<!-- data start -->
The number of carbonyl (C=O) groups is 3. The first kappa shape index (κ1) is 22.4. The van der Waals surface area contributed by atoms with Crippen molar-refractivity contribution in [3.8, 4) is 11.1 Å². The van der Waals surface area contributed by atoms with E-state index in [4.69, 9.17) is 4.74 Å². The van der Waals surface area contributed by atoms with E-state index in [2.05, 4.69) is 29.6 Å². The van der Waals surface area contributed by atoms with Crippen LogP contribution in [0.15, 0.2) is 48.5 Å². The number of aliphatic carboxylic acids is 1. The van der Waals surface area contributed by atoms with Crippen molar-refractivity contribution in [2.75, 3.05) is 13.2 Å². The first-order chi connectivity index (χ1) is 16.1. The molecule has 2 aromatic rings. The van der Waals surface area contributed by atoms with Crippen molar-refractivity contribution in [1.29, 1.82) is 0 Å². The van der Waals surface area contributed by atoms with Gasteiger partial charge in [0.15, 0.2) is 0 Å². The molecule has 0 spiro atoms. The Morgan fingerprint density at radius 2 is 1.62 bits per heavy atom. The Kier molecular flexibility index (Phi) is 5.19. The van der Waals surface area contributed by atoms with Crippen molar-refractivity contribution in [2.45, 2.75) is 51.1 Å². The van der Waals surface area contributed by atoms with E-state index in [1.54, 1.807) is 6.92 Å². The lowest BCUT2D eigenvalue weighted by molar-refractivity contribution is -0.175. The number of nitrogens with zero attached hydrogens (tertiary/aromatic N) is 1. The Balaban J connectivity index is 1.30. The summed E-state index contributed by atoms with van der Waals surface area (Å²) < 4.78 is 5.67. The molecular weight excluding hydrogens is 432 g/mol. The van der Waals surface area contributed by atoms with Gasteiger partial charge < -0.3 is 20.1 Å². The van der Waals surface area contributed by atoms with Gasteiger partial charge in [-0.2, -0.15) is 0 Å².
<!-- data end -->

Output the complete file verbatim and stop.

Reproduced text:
The number of carbonyl (C=O) groups is 3. The first kappa shape index (κ1) is 22.4. The van der Waals surface area contributed by atoms with Crippen molar-refractivity contribution in [3.8, 4) is 11.1 Å². The van der Waals surface area contributed by atoms with E-state index in [4.69, 9.17) is 4.74 Å². The van der Waals surface area contributed by atoms with E-state index in [2.05, 4.69) is 29.6 Å². The van der Waals surface area contributed by atoms with Crippen LogP contribution in [0.15, 0.2) is 48.5 Å². The number of aliphatic carboxylic acids is 1. The van der Waals surface area contributed by atoms with Crippen molar-refractivity contribution in [2.75, 3.05) is 13.2 Å². The first-order chi connectivity index (χ1) is 16.1. The molecule has 2 aromatic rings. The van der Waals surface area contributed by atoms with Crippen molar-refractivity contribution in [1.29, 1.82) is 0 Å². The van der Waals surface area contributed by atoms with Gasteiger partial charge in [0.15, 0.2) is 0 Å². The molecule has 0 spiro atoms. The Morgan fingerprint density at radius 2 is 1.62 bits per heavy atom. The Kier molecular flexibility index (Phi) is 5.19. The van der Waals surface area contributed by atoms with Crippen molar-refractivity contribution in [2.45, 2.75) is 51.1 Å². The van der Waals surface area contributed by atoms with E-state index in [1.54, 1.807) is 6.92 Å². The lowest BCUT2D eigenvalue weighted by molar-refractivity contribution is -0.175. The number of nitrogens with zero attached hydrogens (tertiary/aromatic N) is 1. The Balaban J connectivity index is 1.30. The summed E-state index contributed by atoms with van der Waals surface area (Å²) < 4.78 is 5.67. The molecular weight excluding hydrogens is 432 g/mol. The van der Waals surface area contributed by atoms with Gasteiger partial charge < -0.3 is 20.1 Å². The van der Waals surface area contributed by atoms with Gasteiger partial charge in [-0.2, -0.15) is 0 Å².